Tag Archives: autumn colour

Autumn Colour

October 16th, 2018 | 6 Comments »

Autumn is spectacular in the Eastern Townships of Quebec. Unfortunately I’ve had little time to enjoy it this year, because earlier this month we sold our condominium in Montreal where we’ve lived for the last 22 years. Cleaning and sorting and disposing of the contents has taken a lot of time and effort. In fact, it’s been a real slog but thankfully I’ve had lots of help from family members. (Thank you, each and all!)

Understandably, blogging has taken a back seat to household work. But this past weekend, I took a break to enjoy some of the best that autumn offers. Here are a few scenes from Glen Villa, where, as of next week, I’ll be spending all my time. (Hooray!)  (And yes, if you do the math, you’ll see that the gap between sale and occupancy was less than three weeks. Whew!)

First is this scene along our driveway.

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White birch trees stand out against colourful leaves. The white wooden doorway in the distance marks the entrance of the China Terrace, the re-imagining of the old resort hotel that once stood on the property.

 

Nearby is this group of trees, resplendent in their brilliance.

Maple trees gleam in the sunlight.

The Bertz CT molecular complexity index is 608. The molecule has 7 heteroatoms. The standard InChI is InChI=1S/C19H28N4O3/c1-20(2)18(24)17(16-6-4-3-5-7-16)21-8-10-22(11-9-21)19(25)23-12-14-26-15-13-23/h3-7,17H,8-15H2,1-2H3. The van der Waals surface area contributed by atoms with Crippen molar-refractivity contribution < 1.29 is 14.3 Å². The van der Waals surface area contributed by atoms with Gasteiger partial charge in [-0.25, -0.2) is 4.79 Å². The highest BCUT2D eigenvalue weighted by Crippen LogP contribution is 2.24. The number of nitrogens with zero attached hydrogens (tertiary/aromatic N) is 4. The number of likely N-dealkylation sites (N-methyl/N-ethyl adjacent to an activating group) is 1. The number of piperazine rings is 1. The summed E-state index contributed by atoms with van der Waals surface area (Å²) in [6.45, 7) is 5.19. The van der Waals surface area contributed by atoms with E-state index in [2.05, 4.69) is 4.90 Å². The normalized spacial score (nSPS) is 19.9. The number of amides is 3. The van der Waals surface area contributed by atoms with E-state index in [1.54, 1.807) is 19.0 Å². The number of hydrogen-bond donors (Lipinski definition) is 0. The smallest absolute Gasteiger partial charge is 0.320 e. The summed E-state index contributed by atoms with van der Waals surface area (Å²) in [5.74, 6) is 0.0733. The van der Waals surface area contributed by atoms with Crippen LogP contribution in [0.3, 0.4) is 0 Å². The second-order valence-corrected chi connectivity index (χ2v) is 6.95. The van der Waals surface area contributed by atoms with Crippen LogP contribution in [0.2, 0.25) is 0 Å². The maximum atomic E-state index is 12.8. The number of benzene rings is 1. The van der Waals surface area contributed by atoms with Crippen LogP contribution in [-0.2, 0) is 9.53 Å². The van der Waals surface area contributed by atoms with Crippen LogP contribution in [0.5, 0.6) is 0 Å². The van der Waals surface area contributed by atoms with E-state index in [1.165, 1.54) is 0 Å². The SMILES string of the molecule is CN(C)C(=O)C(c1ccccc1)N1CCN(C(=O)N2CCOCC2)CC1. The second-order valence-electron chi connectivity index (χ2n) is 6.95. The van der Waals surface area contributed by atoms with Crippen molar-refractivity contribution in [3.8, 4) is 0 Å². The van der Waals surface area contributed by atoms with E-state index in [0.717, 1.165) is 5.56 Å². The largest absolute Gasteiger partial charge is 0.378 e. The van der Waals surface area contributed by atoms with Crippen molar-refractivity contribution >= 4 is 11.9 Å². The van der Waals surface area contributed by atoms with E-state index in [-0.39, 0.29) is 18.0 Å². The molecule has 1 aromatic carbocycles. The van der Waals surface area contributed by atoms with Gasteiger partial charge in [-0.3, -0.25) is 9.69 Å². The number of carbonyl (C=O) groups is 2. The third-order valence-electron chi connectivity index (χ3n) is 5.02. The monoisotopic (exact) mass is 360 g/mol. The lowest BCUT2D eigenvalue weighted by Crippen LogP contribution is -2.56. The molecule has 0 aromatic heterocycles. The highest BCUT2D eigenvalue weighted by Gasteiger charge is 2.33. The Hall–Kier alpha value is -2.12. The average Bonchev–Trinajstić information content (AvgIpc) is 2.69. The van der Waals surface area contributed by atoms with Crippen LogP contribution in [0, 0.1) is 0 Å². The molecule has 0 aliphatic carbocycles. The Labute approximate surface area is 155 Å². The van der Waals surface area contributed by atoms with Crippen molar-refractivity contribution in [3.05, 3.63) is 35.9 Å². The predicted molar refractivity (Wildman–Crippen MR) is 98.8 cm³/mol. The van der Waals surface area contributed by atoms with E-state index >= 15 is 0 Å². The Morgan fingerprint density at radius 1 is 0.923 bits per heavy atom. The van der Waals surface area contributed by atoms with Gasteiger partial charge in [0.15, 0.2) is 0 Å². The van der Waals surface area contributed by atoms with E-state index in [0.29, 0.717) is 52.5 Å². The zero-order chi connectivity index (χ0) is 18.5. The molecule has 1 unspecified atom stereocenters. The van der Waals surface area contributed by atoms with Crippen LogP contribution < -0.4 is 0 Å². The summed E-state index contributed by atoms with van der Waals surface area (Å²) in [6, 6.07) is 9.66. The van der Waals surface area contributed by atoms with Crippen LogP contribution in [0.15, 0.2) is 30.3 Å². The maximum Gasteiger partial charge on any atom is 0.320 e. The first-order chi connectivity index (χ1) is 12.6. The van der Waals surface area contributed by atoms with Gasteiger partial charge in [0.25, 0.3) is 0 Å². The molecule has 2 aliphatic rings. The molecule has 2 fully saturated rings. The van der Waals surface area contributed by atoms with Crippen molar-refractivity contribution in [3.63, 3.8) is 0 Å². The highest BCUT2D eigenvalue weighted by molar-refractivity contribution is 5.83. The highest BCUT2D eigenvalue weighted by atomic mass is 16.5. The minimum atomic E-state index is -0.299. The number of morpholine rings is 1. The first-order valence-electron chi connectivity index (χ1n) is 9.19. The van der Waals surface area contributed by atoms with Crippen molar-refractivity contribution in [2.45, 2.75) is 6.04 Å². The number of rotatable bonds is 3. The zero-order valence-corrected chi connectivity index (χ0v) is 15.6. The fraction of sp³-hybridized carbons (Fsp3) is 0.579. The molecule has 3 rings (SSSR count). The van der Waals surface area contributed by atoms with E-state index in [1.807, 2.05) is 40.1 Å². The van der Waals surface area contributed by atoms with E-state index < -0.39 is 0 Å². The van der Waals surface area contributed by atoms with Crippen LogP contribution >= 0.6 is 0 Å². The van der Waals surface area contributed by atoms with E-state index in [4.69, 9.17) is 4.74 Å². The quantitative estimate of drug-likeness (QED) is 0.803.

Maple leaves gleam in the sunlight, offering a sharp contrast to the slender tree that has lost its leaves.

 

There’s a froth of colour at the Aqueduct.

Prairie dropseed, or Sporobolus heterlepis, drips and droops beside the Aqueduct.
Prairie dropseed, or Sporobolus heterolepis, drips and droops beside the Aqueduct. The red shrub behind it is Barberry ‘Ruby Glow.’

 

Beside it, this work horse spirea offers an unexpected touch of colour.

 

The reds, yellows and greens of Spirea japonica 'Magic Carpet' take us for an autumn ride.
The reds, yellows and greens of Spirea japonica ‘Magic Carpet’ take us for an autumn ride.

 

By the front door, our native witch hazel, with its twisted trunk, has an Asian look.

 

Soft tones of yellow and green adorn the witch hazel (Hammamaelis virginiana), while the twisting trunk adds an Asian touch.
Soft tones of yellow and green adorn the witch hazel (Hamamelis virginiana).

 

At its feet are bergenia.